that cast angle into the brooks] R.V. Nile.Verse 8. - The fishers also shall mourn. The fisherman's trade was extensively practiced in ancient Egypt, and anything which interfered with it would necessarily be regarded as a great calamity. A large class supported itself by the capture and sale of fish fresh or salted. The Nile produced great abundance of fish, both in its main stream and in its canals and backwaters. Lake Moeris also provided an extensive supply (Herod., 2:149). All they that east angle into the brooks; rather, into the river. Fishing with a hook was practiced in Egypt, though not very widely, except as an amusement by the rich. Actual hooks have been found, not very different from modern ones (Rawlinson, 'History of Ancient Egypt,' vol. 1. p. 506), and representations of angling occur in some of the tombs. Sometimes a line only is used, sometimes a rod and line (see Rawlinson, 'Herodotus,' vol. 2. pp. 101, 103, 2nd edit.). They that spread nets. Nets were very much more widely employed than lines and hooks. Ordinarily a dragnet was used; but sometimes small fry were taken in the shallows by means of a double-handled landing-net (ibid., p. 108, note 2). "And I spur Egypt against Egypt: and they go to war, every one with his brother, and every one with his neighbour; city against city, kingdom against kingdom. And the spirit of Egypt is emptied out within it: and I swallow up its ready counsel; and they go to the idols to inquire, and to the mutterers, and to the oracle-spirits, and to the soothsayers. And I shut up Egypt in the hand of a hard rule; and a fierce king will reign over them, saith the Lord, Jehovah of hosts." Civil war will rage in Egypt (on sicsēc, see at Isaiah 9:10). The people once so shrewd are now at their wits' end; their spirit is quite poured out נבקה, with the reduplication removed, for נבקּה, according to Ges. 68, Anm. 11 - as, for example, in Genesis 11:7; Ezekiel 41:7), so that there is nothing left of either intelligence or resolution. Then (and this is also part of the judgment) they turn for help, in counsel and action, where no help is to be found, viz., to their "nothings" of gods, and the manifold demoniacal arts, of which Egypt could boast of being the primary seat. On the names of the practisers of the black art, see Isaiah 8:19; 'ittim, the mutterers, is from 'âtat, to squeak (used of a camel-saddle, especially when new), or to rumble (used of an empty stomach): see Lane's Lexicon. But all this is of no avail: Jehovah gives them up (סכּר, syn. הסגּיר, συγκλείειν to be ruled over by a hard-hearted and cruel king. The prophecy does not relate to a foreign conqueror, so as to lead us to think of Sargon (Knobel) or Cambyses (Luzzatto), but to a native despot. In comparing the prophecy with the fulfilment, we must bear in mind that Isaiah 19:2 relates to the national revolution which broke out in Sais, and resulted in the overthrow of the Ethiopian rule, and to the federal dodekarchy to which the rising of the nation led. "Kingdom against kingdom:" this exactly suits those twelve small kingdoms into which Egypt was split up after the overthrow of the Ethiopian dynasty in the year 695, until Psammetichus, the dodekarch of Sais, succeeded in the year 670 in comprehending these twelve states once more under a single monarchy. This very Psammetichus (and the royal house of Psammetichus generally) is the hard ruler, the reckless despot. He succeeded in gaining the battle at Momemphis, by which he established himself in the monarchy, through having first of all strengthened himself with mercenary troops from Ionia, Caria, and Greece. From his time downwards, the true Egyptian character was destroyed by the admixture of foreign elements;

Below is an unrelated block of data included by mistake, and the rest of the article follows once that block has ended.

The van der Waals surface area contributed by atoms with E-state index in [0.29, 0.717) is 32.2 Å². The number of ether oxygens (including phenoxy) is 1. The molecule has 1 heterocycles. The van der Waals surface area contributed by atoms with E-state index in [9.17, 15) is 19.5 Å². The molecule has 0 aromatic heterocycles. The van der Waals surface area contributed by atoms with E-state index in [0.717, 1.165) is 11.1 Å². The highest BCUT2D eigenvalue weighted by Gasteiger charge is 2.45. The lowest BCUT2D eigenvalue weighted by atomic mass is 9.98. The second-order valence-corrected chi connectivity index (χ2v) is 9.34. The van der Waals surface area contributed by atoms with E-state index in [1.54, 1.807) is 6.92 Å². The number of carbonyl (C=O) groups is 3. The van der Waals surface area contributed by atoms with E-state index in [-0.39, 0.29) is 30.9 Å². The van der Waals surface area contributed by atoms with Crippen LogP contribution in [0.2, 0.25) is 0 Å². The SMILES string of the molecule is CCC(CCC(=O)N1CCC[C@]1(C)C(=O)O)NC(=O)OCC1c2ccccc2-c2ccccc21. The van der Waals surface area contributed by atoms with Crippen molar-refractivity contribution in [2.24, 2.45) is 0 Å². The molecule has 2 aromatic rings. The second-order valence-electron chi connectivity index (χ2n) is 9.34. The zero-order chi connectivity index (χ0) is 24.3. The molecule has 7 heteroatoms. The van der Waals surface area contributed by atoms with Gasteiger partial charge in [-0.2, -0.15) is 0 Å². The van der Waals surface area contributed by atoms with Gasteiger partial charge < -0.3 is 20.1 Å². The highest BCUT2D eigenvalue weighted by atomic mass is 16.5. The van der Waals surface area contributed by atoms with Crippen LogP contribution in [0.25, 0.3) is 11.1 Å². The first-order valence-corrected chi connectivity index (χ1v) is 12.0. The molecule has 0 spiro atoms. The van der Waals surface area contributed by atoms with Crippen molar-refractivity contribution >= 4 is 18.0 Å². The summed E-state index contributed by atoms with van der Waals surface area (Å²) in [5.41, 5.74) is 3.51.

(Note: See Leo, Universalgesch. i. 152, and what Brugsch says in his Histoire d'Egypte, i. 250, with regard to the brusques changements that Egypt endured under Psammetichus.)

and this occasioned the emigration of a large portion of the military caste to Meroe. The Egyptian nation very soon came to feel how oppressive this new dynasty was, when Necho (616-597), the son and successor of Psammetichus, renewed the project of Ramses-Miamun, to construct a Suez canal, and tore away 120,000 of the natives of the land from their homes, sending them to wear out their lives in forced labour of the most wearisome kind. A revolt on the part of the native troops, who had been sent against the rising Cyrene, and driven back into the desert, led to the overthrow of Hophra, the grandson of Necho (570), and put an end to the hateful government of the family of Psammetichus.